"I have studied deposits in Pompeii and Herculaneum, from the great destruction of Vesuvius in 79 A.D. It's the same mode of destruction, the same mode of death. But [the] difference here is that the human remains are much more carbonized—almost entirely carbonized," Sigurdsson says.

"The bones are a piece of charcoal," he says. That tells scientists that it was a much bigger explosion — with much higher temperatures.  The explosion was hot enough to melt glass, and it happened so fast, Sigurdsson says, that people living on the island had no chance to escape. The carbonized remains of one woman recovered at the site confirm this.

"She is lying on her back with her hands outstretched. She is holding a machete or a big knife in one hand. There is a sarong over her shoulder. The sarong is totally carbonized, just like her bones," Sigurdsson says. "Her head is resting on the kitchen floor, just caught there instantly and blown over by the flow."

The Lessons of Tambora

All the big volcanic eruptions — Tambora, Krakatau, Pinatubo — have ended up cooling the Earth, causing temperatures to drop. And that, Sigurdsson says, has some people thinking about replicating the Tambora effect in an effort to slow global warming.

"People have proposed that we induce artificial volcanoes by bringing sulfur up into the stratosphere to produce this effect," Sigurdsson says.
But, he warns, "Do you want to counter one pollutant with another one? I don't think so. But that's been proposed."

Still, Sigurdsson thinks that lessons from eruptions like Tambora can be applied to models used to study global climate change. Global warming is viewed by many as the most pressing, most dangerous threat. But Sigurdsson warns that catastrophic climate change might come from an unexpected, yet familiar, direction.

"Somewhere on the Earth, within the next 1,000 years, there will be a comparable eruption. And we'd better be aware of the consequences," he says. He notes that another giant volcanic blast would release large amounts of gases, creating interference in the atmosphere that could cause major disruptions in telecommunications and aviation.


What just went bang?

Monday, 16 October 2017

Einstein Was Right

The big news today is that in the science of gravitational waves out there far away space has been warped by the collision of two  neutron stars.

It has taken 130 million news for the news to get here, so the dinosaurs missed out sadly. Also, the Anglo-Saxon Chronicles did not carry the story.

Einstein suggested the possibility as this BBC Science News tells us. There is likely a lot more in the science of space, the deep past on earth and in our DNA to be found which reminds us of what a shoddy lot we are on the whole.

In the meantime the man who was to sort my TV out has gone off the radar. He was approaching the black hole of the Blackwall Tunnel in that strange universe called London when they lost trace of him.

Given that so much TV these days is known to be warped already it was only to be expected.

Saturday, 14 October 2017

Colour Me Purple

A major aspect of our debates on many issues are those relating to race and the associated colours of skins. These are discussed often in relatively simple terms and assume differences or aspects that are often assumed or supported by either limited science or other evidence.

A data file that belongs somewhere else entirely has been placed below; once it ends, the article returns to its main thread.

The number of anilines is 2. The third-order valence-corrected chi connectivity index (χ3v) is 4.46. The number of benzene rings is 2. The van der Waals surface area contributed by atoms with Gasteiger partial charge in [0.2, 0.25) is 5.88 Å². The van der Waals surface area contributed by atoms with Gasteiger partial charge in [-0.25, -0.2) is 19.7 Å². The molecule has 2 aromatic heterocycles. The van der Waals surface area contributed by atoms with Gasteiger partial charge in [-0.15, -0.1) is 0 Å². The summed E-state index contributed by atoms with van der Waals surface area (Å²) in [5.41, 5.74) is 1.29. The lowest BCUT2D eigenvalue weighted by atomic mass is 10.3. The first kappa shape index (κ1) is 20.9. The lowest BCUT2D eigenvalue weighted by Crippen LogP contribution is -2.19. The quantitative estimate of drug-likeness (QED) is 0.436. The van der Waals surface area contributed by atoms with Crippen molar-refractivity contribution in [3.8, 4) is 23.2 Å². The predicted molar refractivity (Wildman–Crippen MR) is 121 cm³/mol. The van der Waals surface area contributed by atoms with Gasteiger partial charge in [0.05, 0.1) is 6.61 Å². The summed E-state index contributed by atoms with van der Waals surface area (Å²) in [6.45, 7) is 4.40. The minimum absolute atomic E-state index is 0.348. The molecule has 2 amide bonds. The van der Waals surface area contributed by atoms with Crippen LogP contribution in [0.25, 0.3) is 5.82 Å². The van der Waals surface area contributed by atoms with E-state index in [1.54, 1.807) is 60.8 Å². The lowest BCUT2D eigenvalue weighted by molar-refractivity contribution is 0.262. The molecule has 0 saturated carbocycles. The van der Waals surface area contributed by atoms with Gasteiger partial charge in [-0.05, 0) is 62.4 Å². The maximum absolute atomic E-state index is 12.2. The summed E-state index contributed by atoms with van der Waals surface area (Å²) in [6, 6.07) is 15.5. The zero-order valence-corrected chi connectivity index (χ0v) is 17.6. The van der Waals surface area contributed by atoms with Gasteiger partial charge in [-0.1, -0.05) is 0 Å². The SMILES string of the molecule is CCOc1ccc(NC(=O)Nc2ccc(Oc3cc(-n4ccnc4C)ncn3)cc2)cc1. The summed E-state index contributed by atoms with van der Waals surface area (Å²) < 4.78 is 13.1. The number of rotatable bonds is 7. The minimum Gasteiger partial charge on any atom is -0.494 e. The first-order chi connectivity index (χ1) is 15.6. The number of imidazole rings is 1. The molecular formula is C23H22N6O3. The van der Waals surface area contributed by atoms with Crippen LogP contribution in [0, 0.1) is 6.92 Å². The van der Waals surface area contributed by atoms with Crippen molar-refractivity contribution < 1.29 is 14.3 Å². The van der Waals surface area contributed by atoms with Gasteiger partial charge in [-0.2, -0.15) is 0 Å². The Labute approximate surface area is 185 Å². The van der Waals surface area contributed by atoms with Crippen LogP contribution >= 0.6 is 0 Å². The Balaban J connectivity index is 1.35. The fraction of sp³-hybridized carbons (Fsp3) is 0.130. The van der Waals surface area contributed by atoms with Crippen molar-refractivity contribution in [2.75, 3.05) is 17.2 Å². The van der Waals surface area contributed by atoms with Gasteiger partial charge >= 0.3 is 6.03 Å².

In the mean time the geneticists work on in their laboratories etc. trying to unpick the human story and year on year making advances in what is known and is evident in the DNA. This article deals with Africa and the Africans and suggests it may have been more complicated than we think.

There has been a long history of theorising about who humans are, where they came from and how they relate to one another. Our problem today is that we are carrying a lot of baggage from the past in the shape of ideas and assumptions that have not stood up to close DNA investigation.

What is a larger problem is the malign influences of some of these.

The trouble is that politically we are stuck with old ideas and opinions that influence policy and debate. Given the way this is going it could be that the science may be one of the casualties.

Call it the Copernicus Syndrome.

Thursday, 12 October 2017

Free Beer For The Workers

The web today has sites saying that the Conservative Party is now the Soft Left while the Labour Party is becoming the Hard Left. Debating this could be complicated and it is either too early or too late in the day, or both.

The essence of these is that promises, promises are made that this, that,  or the other will be provided for all, most, some or a few "free". Which and what are the subjects of some shifty oratory but the idea is that you will get something for nothing.

At least what appears to be nothing to you. It may be that like the added extras which we are familiar with you will be paying but via a different route. As this might involve agencies, government departments or "services" it adds to the real cost, but this unlucky feature is never mentioned.

There is nothing new about this. The picture above is from a tablet of around 5,000 years ago in ancient Sumeria, as in Egypt, and deals with beer rations for the labouring class. Because it is old we might think it good, but I wonder what the beer was like and whether the workers might not have preferred some silver in the hand and a choice of better beers.